Baltica from the late Precambrian to mid-Palaeozoic times: The gain and loss of a terrane's identity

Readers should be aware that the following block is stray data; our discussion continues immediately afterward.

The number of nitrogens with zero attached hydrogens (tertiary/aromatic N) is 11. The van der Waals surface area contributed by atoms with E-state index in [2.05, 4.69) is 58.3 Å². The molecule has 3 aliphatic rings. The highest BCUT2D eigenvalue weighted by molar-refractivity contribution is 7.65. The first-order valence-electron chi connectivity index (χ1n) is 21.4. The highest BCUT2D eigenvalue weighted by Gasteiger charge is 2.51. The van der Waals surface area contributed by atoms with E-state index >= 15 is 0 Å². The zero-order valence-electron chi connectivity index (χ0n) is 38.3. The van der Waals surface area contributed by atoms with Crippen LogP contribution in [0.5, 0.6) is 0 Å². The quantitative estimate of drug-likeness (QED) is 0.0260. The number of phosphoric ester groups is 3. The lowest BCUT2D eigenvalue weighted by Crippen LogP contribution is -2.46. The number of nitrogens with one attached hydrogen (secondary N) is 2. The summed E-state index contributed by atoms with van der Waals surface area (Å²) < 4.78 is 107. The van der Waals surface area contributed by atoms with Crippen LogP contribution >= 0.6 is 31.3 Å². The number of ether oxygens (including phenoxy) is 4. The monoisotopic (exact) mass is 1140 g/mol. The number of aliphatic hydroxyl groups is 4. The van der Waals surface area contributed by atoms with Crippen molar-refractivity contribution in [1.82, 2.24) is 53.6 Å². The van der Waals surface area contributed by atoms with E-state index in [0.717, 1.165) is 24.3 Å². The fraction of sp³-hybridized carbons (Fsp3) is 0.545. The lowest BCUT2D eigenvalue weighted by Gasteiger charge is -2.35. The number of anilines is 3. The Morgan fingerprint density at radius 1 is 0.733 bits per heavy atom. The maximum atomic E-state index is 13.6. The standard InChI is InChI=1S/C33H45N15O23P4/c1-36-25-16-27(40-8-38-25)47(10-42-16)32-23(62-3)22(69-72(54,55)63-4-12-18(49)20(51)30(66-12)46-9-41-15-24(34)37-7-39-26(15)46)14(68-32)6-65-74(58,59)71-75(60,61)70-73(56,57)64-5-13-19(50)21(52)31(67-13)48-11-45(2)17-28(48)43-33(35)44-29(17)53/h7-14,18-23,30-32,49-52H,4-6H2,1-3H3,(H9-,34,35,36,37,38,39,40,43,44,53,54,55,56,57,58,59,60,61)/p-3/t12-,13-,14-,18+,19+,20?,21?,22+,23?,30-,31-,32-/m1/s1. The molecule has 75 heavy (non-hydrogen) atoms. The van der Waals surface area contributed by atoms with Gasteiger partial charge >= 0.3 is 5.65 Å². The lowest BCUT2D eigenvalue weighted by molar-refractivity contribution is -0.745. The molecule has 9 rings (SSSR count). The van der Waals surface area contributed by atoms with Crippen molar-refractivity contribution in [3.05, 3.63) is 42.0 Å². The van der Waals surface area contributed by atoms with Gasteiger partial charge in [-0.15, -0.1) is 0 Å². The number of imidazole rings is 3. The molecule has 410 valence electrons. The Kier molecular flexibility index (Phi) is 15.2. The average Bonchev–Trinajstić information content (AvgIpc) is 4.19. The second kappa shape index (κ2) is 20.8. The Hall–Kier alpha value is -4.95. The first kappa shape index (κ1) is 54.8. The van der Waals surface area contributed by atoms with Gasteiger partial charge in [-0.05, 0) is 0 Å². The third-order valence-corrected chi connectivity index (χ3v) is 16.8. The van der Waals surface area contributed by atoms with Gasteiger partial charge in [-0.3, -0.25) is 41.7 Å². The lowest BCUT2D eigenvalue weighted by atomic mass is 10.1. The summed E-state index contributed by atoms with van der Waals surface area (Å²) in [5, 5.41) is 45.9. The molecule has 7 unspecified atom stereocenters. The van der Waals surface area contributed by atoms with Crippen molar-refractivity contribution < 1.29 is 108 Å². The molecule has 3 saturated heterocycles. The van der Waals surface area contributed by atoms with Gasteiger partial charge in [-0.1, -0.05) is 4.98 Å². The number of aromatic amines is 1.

The old terrane of Baltica occupies the mass of northern Europe eastwards to the Urals and lies mostly to the north of the Trans-European Suture Zone. The core, the East European Craton, is thick and formed of rocks dating back to well over 3 billion yr, and Protobaltica can be identified as forming part of the supercontinent of Rodinia at about 1 billion yr ago. Following Rodinia's break up at about 800 Ma, Protobaltica remained attached to Laurentia until it became the newly independent Baltica at between 570 and 550 Ma, with the inauguration of plate spreading to form the northern part of the Iapetus Ocean. To the south, during the Early Cambrian, Baltica was separated from Gondwana by the relatively narrow Ran Ocean. Baltica remained a separate terrane until its docking, firstly with Avalonia at the very end of the Ordovician (443 Ma), and then with Laurentia during the Silurian in the Scandian part of the Caledonide Orogeny. The terrane was much enlarged in the Vendian to include the areas such as Timan-Pechora now lying to the north as they became accreted to Baltica during the late Precambrian Timanide Orogeny. During the Cambrian and Ordovician, Baltica firstly rotated through more than 120° and then drifted northwards from high to low palaeolatitudes. New maps present Baltica's outline and progressive positioning, its late Precambrian and Lower Palaeozoic history, and the Cambrian, Ordovician and Silurian land, basins and biofacies belts within and around it. Some of the Lower Palaeozoic faunas are reviewed briefly: the oceans surrounding Baltica were so wide during the Early Ordovician that a substantial part of the benthic fauna of trilobites, brachiopods and other phyla were endemic. As those oceans narrowed, so the faunas of Baltica became progressively more similar to those of adjacent terranes. Some plankton distributions augment the palaeomagnetic data in latitudinal positioning.